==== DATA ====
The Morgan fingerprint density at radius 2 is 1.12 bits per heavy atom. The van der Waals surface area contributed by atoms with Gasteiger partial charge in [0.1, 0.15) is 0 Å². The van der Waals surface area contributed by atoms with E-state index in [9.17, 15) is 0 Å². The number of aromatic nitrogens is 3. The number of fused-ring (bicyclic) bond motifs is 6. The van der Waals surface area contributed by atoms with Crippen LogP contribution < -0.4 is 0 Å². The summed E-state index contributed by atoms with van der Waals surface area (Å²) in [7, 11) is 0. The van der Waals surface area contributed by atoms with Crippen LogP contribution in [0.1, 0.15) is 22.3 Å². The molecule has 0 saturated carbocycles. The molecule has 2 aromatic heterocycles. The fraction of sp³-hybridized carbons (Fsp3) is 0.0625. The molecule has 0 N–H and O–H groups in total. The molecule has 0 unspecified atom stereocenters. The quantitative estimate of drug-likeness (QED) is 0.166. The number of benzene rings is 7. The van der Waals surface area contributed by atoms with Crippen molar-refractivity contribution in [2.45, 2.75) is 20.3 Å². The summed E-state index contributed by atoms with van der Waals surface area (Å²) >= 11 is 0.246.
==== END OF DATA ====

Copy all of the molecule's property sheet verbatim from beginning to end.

The Morgan fingerprint density at radius 2 is 1.12 bits per heavy atom. The van der Waals surface area contributed by atoms with Gasteiger partial charge in [0.1, 0.15) is 0 Å². The van der Waals surface area contributed by atoms with E-state index in [9.17, 15) is 0 Å². The number of aromatic nitrogens is 3. The number of fused-ring (bicyclic) bond motifs is 6. The van der Waals surface area contributed by atoms with Crippen LogP contribution < -0.4 is 0 Å². The summed E-state index contributed by atoms with van der Waals surface area (Å²) in [7, 11) is 0. The van der Waals surface area contributed by atoms with Crippen LogP contribution in [0.1, 0.15) is 22.3 Å². The molecule has 0 saturated carbocycles. The molecule has 2 aromatic heterocycles. The fraction of sp³-hybridized carbons (Fsp3) is 0.0625. The molecule has 0 N–H and O–H groups in total. The molecule has 0 unspecified atom stereocenters. The quantitative estimate of drug-likeness (QED) is 0.166. The number of benzene rings is 7. The van der Waals surface area contributed by atoms with Crippen molar-refractivity contribution in [2.45, 2.75) is 20.3 Å². The summed E-state index contributed by atoms with van der Waals surface area (Å²) >= 11 is 0.246.